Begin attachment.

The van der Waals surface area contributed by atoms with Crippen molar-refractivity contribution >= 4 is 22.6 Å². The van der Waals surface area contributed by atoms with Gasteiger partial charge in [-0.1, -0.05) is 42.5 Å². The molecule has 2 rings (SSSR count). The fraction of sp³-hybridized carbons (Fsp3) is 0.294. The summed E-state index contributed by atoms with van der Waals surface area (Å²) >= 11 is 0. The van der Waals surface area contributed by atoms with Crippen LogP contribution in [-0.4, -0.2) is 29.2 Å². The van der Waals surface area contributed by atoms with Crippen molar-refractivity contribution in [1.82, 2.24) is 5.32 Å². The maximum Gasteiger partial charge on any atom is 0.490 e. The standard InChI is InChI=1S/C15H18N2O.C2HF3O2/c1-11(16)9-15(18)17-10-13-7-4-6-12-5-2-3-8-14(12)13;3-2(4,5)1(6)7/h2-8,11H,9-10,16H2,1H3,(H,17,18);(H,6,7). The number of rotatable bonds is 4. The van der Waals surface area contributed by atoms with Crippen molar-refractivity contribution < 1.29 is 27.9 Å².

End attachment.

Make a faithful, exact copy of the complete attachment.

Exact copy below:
The van der Waals surface area contributed by atoms with Crippen molar-refractivity contribution >= 4 is 22.6 Å². The van der Waals surface area contributed by atoms with Gasteiger partial charge in [-0.1, -0.05) is 42.5 Å². The molecule has 2 rings (SSSR count). The fraction of sp³-hybridized carbons (Fsp3) is 0.294. The summed E-state index contributed by atoms with van der Waals surface area (Å²) >= 11 is 0. The van der Waals surface area contributed by atoms with Crippen LogP contribution in [-0.4, -0.2) is 29.2 Å². The van der Waals surface area contributed by atoms with Crippen molar-refractivity contribution in [1.82, 2.24) is 5.32 Å². The maximum Gasteiger partial charge on any atom is 0.490 e. The standard InChI is InChI=1S/C15H18N2O.C2HF3O2/c1-11(16)9-15(18)17-10-13-7-4-6-12-5-2-3-8-14(12)13;3-2(4,5)1(6)7/h2-8,11H,9-10,16H2,1H3,(H,17,18);(H,6,7). The number of rotatable bonds is 4. The van der Waals surface area contributed by atoms with Crippen molar-refractivity contribution < 1.29 is 27.9 Å².